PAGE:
In November 2016, the Court of Appeals for the 11th Circuit stayed a Federal Trade Commission (“FTC”) Final Order enforcing a complaint against LabMD related to the exposure of customer data. In the process of issuing the stay, despite the FTC’s arguments, the 11th Circuit made efforts to define precisely what “unfair” meant in relation to LabMD’s case, where there was no evidence of actual harm to consumers. This opinion appears to limit the FTC’s ability to enforce the FTC Act against companies, limiting the meaning of “unfair” to those cases where harm to consumers is more of a reality, and less of a generalized fear or suspicion.
LabMD, Inc. v. The Federal Trade Commission
The facts of the case are relatively straight forward and are likely familiar to many companies that have experienced data breaches that occur when an employee inadvertently circumvents company security policies. In 2005, a billing employee of LabMD, which was a clinical laboratory, installed LimeWire on her computer for the purposes of downloading music and movies from the file sharing service. However, unbeknownst to the employee, LimeWire also allows for the automated upload of files as well as download. When the software was installed, it made the employee’s “My Documents” folder available to the LimeWire sharing service, and files in that folder were available for download by other users. At some point, this folder included a file containing over 9,000 patient records.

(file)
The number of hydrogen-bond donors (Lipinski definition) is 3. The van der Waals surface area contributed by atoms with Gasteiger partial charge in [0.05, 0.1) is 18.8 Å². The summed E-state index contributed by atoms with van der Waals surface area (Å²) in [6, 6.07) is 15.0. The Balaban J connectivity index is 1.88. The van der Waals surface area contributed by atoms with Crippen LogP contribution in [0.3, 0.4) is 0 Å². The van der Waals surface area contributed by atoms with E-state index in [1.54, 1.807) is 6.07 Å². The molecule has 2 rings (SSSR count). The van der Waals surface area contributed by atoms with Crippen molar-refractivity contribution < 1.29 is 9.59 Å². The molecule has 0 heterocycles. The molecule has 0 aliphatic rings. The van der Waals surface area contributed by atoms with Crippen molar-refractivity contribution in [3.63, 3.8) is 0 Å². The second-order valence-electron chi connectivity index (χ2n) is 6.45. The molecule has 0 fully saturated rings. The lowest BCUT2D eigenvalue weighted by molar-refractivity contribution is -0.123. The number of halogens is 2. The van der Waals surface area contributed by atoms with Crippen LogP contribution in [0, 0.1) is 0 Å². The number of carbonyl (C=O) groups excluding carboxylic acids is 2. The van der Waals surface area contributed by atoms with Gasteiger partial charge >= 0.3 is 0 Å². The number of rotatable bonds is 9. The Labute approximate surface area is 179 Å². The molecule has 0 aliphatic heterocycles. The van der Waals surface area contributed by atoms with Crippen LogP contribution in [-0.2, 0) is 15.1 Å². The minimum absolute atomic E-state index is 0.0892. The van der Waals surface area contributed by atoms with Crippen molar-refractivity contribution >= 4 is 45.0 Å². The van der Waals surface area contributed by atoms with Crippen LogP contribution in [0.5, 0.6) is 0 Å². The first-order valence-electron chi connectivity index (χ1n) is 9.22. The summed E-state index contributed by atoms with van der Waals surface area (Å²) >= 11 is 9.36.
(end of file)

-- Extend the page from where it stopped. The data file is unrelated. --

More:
The presence of this file on LimeWire was discovered by a third party in 2008, Tiversa Holding Company (“Tiversa”), whose business model included scanning file-sharing applications like LimeWire for such files and then marketing Tiversa’s data security services to those companies whose information had been exposed. When LabMD declined to sign up for Tiversa’s services, Tiversa reported LabMD’s data breach to the FTC. In 2010, the FTC in turn investigated and, in 2013, filed a complaint against LabMD. An Administrative Law Judge (“ALJ”) dismissed the complaint in 2015 after an evidentiary hearing because there was “no proof that anyone other than Tiversa had downloaded the [file],” and that “it was unlikely that the information in that file was the source of any harm.”
On appeal to the FTC, the FTC reversed, holding that the ALJ applied the incorrect standard. In doing so, the FTC entered a final order, imposing a series of requirements upon LabMD including:
- The creation of a company-wide information security program;
- Undergoing routine professional assessment of that system;
- Providing notice to those whose information was in the file that was exposed over LimeWire; and
- Setting up a toll-free hotline for impacted individuals to call with questions or concerns.
LabMD appealed this order to the 11th Circuit Court of Appeals and requested a stay of enforcement of the FTC’s requirements pending that appeal. The 11th Circuit’s discussion of the stay request in part dealt with how “unfair” is defined under the FTC act, 15 U.S.C. § 45(n).
What is unfair under § 45(n)?